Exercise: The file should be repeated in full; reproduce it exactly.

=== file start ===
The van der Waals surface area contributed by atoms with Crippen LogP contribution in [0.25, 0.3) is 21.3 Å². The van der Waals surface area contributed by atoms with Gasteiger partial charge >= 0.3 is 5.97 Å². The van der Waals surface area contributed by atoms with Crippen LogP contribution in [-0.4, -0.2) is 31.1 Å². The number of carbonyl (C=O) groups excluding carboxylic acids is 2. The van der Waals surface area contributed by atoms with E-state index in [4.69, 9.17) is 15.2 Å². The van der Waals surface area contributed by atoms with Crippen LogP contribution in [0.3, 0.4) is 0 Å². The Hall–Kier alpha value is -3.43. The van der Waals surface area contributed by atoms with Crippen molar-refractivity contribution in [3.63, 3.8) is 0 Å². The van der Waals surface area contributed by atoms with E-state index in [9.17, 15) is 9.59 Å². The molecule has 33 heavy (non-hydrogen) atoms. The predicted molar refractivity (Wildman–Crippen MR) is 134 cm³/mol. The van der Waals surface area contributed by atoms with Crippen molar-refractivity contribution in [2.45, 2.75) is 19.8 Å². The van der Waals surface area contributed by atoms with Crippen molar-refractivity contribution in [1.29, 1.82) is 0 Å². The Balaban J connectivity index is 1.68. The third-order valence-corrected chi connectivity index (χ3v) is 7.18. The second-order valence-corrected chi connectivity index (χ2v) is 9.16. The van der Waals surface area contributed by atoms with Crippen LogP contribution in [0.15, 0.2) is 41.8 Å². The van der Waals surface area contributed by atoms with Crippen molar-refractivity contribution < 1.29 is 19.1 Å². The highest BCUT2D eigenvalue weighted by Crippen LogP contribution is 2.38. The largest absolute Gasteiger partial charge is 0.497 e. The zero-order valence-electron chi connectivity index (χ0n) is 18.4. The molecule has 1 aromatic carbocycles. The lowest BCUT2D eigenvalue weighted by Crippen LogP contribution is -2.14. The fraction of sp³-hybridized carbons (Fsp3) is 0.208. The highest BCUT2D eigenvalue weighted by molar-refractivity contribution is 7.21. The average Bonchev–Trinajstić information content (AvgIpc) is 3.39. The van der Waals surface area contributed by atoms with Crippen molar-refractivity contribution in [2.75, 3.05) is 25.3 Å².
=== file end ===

The van der Waals surface area contributed by atoms with Crippen LogP contribution in [0.25, 0.3) is 21.3 Å². The van der Waals surface area contributed by atoms with Gasteiger partial charge >= 0.3 is 5.97 Å². The van der Waals surface area contributed by atoms with Crippen LogP contribution in [-0.4, -0.2) is 31.1 Å². The number of carbonyl (C=O) groups excluding carboxylic acids is 2. The van der Waals surface area contributed by atoms with E-state index in [4.69, 9.17) is 15.2 Å². The van der Waals surface area contributed by atoms with Crippen LogP contribution in [0.3, 0.4) is 0 Å². The Hall–Kier alpha value is -3.43. The van der Waals surface area contributed by atoms with Crippen molar-refractivity contribution in [3.63, 3.8) is 0 Å². The van der Waals surface area contributed by atoms with E-state index in [9.17, 15) is 9.59 Å². The molecule has 33 heavy (non-hydrogen) atoms. The predicted molar refractivity (Wildman–Crippen MR) is 134 cm³/mol. The van der Waals surface area contributed by atoms with Crippen molar-refractivity contribution in [2.45, 2.75) is 19.8 Å². The van der Waals surface area contributed by atoms with Crippen molar-refractivity contribution in [1.29, 1.82) is 0 Å². The Balaban J connectivity index is 1.68. The third-order valence-corrected chi connectivity index (χ3v) is 7.18. The second-order valence-corrected chi connectivity index (χ2v) is 9.16. The van der Waals surface area contributed by atoms with Crippen LogP contribution in [0.15, 0.2) is 41.8 Å². The van der Waals surface area contributed by atoms with Crippen molar-refractivity contribution < 1.29 is 19.1 Å². The highest BCUT2D eigenvalue weighted by Crippen LogP contribution is 2.38. The largest absolute Gasteiger partial charge is 0.497 e. The zero-order valence-electron chi connectivity index (χ0n) is 18.4. The molecule has 1 aromatic carbocycles. The lowest BCUT2D eigenvalue weighted by Crippen LogP contribution is -2.14. The fraction of sp³-hybridized carbons (Fsp3) is 0.208. The highest BCUT2D eigenvalue weighted by molar-refractivity contribution is 7.21. The average Bonchev–Trinajstić information content (AvgIpc) is 3.39. The van der Waals surface area contributed by atoms with Crippen molar-refractivity contribution in [2.75, 3.05) is 25.3 Å².